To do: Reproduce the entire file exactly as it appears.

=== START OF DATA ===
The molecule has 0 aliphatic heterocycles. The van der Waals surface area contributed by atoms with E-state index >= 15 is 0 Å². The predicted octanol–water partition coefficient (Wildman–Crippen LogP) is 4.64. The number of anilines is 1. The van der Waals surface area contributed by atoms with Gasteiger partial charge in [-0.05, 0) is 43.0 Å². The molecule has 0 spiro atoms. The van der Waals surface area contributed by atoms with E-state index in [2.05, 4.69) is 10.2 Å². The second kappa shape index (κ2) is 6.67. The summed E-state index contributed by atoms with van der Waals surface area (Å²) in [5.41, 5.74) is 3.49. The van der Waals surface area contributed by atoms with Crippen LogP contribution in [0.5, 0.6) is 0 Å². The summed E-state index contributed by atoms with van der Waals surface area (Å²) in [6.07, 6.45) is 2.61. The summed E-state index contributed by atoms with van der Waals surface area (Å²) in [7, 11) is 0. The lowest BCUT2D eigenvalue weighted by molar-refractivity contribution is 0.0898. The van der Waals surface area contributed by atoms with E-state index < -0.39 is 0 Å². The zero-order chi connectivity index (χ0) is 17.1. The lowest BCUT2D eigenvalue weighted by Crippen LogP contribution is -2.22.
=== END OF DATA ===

The molecule has 0 aliphatic heterocycles. The van der Waals surface area contributed by atoms with E-state index >= 15 is 0 Å². The predicted octanol–water partition coefficient (Wildman–Crippen LogP) is 4.64. The number of anilines is 1. The van der Waals surface area contributed by atoms with Gasteiger partial charge in [-0.05, 0) is 43.0 Å². The molecule has 0 spiro atoms. The van der Waals surface area contributed by atoms with E-state index in [2.05, 4.69) is 10.2 Å². The second kappa shape index (κ2) is 6.67. The summed E-state index contributed by atoms with van der Waals surface area (Å²) in [5.41, 5.74) is 3.49. The van der Waals surface area contributed by atoms with Crippen LogP contribution in [0.5, 0.6) is 0 Å². The summed E-state index contributed by atoms with van der Waals surface area (Å²) in [6.07, 6.45) is 2.61. The summed E-state index contributed by atoms with van der Waals surface area (Å²) in [7, 11) is 0. The lowest BCUT2D eigenvalue weighted by molar-refractivity contribution is 0.0898. The van der Waals surface area contributed by atoms with E-state index < -0.39 is 0 Å². The zero-order chi connectivity index (χ0) is 17.1. The lowest BCUT2D eigenvalue weighted by Crippen LogP contribution is -2.22.